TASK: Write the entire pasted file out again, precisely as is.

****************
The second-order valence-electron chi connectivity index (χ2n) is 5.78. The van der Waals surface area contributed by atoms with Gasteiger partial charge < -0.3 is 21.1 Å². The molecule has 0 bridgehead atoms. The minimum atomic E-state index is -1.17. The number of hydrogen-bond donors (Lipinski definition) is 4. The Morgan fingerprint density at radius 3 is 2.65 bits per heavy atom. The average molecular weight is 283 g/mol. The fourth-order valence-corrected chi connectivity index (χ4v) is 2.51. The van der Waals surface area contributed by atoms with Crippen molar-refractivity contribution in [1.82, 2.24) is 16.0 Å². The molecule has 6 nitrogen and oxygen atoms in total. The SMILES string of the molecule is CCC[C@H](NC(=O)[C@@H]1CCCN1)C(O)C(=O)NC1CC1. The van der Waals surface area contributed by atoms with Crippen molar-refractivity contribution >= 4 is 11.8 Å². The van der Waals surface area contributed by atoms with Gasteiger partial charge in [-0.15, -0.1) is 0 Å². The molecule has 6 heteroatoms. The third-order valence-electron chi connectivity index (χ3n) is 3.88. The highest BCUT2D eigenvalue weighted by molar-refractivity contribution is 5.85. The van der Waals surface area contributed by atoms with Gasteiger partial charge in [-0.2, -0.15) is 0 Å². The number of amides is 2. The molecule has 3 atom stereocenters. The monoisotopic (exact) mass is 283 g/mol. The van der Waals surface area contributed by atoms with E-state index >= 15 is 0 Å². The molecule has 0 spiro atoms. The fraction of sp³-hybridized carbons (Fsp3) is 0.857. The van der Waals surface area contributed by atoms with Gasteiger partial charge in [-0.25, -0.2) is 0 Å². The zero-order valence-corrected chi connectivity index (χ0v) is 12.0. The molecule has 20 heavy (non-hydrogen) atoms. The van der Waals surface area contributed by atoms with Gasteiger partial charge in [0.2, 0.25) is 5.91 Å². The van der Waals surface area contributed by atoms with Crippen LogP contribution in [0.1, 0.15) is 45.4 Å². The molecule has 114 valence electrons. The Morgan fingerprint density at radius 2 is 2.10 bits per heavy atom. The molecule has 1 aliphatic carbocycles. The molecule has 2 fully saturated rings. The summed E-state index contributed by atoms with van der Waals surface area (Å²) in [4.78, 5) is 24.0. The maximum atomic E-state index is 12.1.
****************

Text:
The second-order valence-electron chi connectivity index (χ2n) is 5.78. The van der Waals surface area contributed by atoms with Gasteiger partial charge < -0.3 is 21.1 Å². The molecule has 0 bridgehead atoms. The minimum atomic E-state index is -1.17. The number of hydrogen-bond donors (Lipinski definition) is 4. The Morgan fingerprint density at radius 3 is 2.65 bits per heavy atom. The average molecular weight is 283 g/mol. The fourth-order valence-corrected chi connectivity index (χ4v) is 2.51. The van der Waals surface area contributed by atoms with Crippen molar-refractivity contribution in [1.82, 2.24) is 16.0 Å². The molecule has 6 nitrogen and oxygen atoms in total. The SMILES string of the molecule is CCC[C@H](NC(=O)[C@@H]1CCCN1)C(O)C(=O)NC1CC1. The van der Waals surface area contributed by atoms with Crippen molar-refractivity contribution >= 4 is 11.8 Å². The van der Waals surface area contributed by atoms with Gasteiger partial charge in [-0.15, -0.1) is 0 Å². The molecule has 6 heteroatoms. The third-order valence-electron chi connectivity index (χ3n) is 3.88. The highest BCUT2D eigenvalue weighted by molar-refractivity contribution is 5.85. The van der Waals surface area contributed by atoms with Gasteiger partial charge in [-0.2, -0.15) is 0 Å². The number of amides is 2. The molecule has 3 atom stereocenters. The monoisotopic (exact) mass is 283 g/mol. The van der Waals surface area contributed by atoms with E-state index >= 15 is 0 Å². The molecule has 0 spiro atoms. The fraction of sp³-hybridized carbons (Fsp3) is 0.857. The van der Waals surface area contributed by atoms with Gasteiger partial charge in [-0.25, -0.2) is 0 Å². The zero-order valence-corrected chi connectivity index (χ0v) is 12.0. The molecule has 20 heavy (non-hydrogen) atoms. The van der Waals surface area contributed by atoms with Gasteiger partial charge in [0.2, 0.25) is 5.91 Å². The van der Waals surface area contributed by atoms with Crippen LogP contribution in [0.1, 0.15) is 45.4 Å². The molecule has 114 valence electrons. The Morgan fingerprint density at radius 2 is 2.10 bits per heavy atom. The molecule has 1 aliphatic carbocycles. The molecule has 2 fully saturated rings. The summed E-state index contributed by atoms with van der Waals surface area (Å²) in [4.78, 5) is 24.0. The maximum atomic E-state index is 12.1.